As iMediaEthics previously reported, a University of California San Diego student may sue a student humor publication, The Koala over its “obscene” article and doctored photo of her. iMediaEthics wrote to the Student Press Law Center to see what it thought of the case since the student was told by university officials the newspaper was protected by the First Amendment.
SPLC’s executive director Frank LoMonte responded to iMediaEthics and while he wrote that he didn’t feel “comfortable” commenting specifically on the Koala because of any potential litigation, he did offer some comments regarding speech protections.
“As a general matter, even highly offensive, insulting and hateful speech is protected by the First Amendment as long as it does not cross the line into actually harassing or threatening identifiable individuals. It would be up to a judge and jury to determine whether The Koala crossed that line, but among the factors that would come into consideration is the context, and a magazine known by its audience to be dedicated to sophomoric humor typically has greater literary license than the 6 o’clock network news. That still doesn’t mean blanket immunity, and if the speech – even in a humor publication – actually crosses the line of creating a reasonable fear for personal safety, then the speech may be punishable.”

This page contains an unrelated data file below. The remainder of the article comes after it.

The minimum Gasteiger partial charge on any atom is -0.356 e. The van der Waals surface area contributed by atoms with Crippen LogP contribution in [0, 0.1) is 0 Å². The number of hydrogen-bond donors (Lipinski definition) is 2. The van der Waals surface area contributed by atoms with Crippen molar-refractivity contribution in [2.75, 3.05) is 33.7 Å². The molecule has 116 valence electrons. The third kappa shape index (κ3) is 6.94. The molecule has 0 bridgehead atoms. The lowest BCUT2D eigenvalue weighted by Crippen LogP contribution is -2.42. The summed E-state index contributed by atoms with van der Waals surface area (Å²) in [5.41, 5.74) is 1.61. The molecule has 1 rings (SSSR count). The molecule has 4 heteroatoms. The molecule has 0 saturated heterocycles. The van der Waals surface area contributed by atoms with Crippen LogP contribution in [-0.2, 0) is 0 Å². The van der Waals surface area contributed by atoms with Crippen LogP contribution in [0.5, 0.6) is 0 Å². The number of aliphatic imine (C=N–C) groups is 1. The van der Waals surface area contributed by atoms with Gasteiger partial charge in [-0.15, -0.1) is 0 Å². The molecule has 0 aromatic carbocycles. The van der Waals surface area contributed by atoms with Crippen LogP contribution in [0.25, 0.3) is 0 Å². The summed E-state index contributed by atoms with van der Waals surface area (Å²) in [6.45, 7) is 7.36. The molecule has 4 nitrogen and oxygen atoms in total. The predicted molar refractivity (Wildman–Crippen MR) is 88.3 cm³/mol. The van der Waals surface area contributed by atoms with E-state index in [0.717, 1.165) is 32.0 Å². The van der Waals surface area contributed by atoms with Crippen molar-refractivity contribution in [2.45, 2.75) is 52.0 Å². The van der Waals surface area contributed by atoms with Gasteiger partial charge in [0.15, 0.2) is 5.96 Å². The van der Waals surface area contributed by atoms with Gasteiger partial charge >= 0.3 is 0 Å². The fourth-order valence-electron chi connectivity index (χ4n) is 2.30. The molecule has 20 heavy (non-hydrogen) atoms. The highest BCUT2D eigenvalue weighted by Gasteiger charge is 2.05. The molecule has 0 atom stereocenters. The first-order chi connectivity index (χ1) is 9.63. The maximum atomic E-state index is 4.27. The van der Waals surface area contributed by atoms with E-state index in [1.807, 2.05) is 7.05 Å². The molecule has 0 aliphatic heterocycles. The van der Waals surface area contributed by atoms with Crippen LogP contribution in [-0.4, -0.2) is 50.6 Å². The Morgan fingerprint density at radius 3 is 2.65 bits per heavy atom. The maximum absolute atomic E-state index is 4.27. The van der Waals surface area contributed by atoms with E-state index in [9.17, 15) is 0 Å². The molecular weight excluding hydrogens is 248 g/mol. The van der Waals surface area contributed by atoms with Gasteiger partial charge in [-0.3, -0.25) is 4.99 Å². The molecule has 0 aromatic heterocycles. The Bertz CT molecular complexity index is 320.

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If the writing is protected by the First Amendment, then it can’t be censored by the university. “Once it’s determined that speech is protected by the First Amendment, then a public institution can neither censor it directly nor censor it indirectly by withdrawing financial support based on editorial content. If people on campus don’t like the publication, then among the legitimate responses is to boycott the publication and anyone who advertises in it,” LoMonte explained.
“Beyond the First Amendment, California has exceptionally strong laws that reinforce the rights of students by prohibiting censorship unless the students’ speech is unlawful or threatens to provoke a substantial disruption of school. Again, it would be up to a judge and jury to decide whether The Koala crossed that line, but typically speech is not held to be legally obscene if it carries any kind of an underlying message or point, even if the point is made very crudely using graphic imagery.”
LoMonte went on to comment:
“Certainly, as a practical matter, The Koala makes the job of defending the rights of student publishers more difficult. Like it or not, students are under a microscope that adult publishers are not. No one talks about taking away adults’ legal protections just because adult publish pornographic and violent material and therefore are untrustworthy with the freedom of speech. But people do harbor those beliefs about students, and courts and legislatures can roll back the protection of student expression if they become convinced that student speech is unworthy of the full dignity of the First Amendment. Publications like The Koala certainly can endanger public support for student press rights, just as we see that cyberbullying is undermining public support for student speech rights in some quarters. “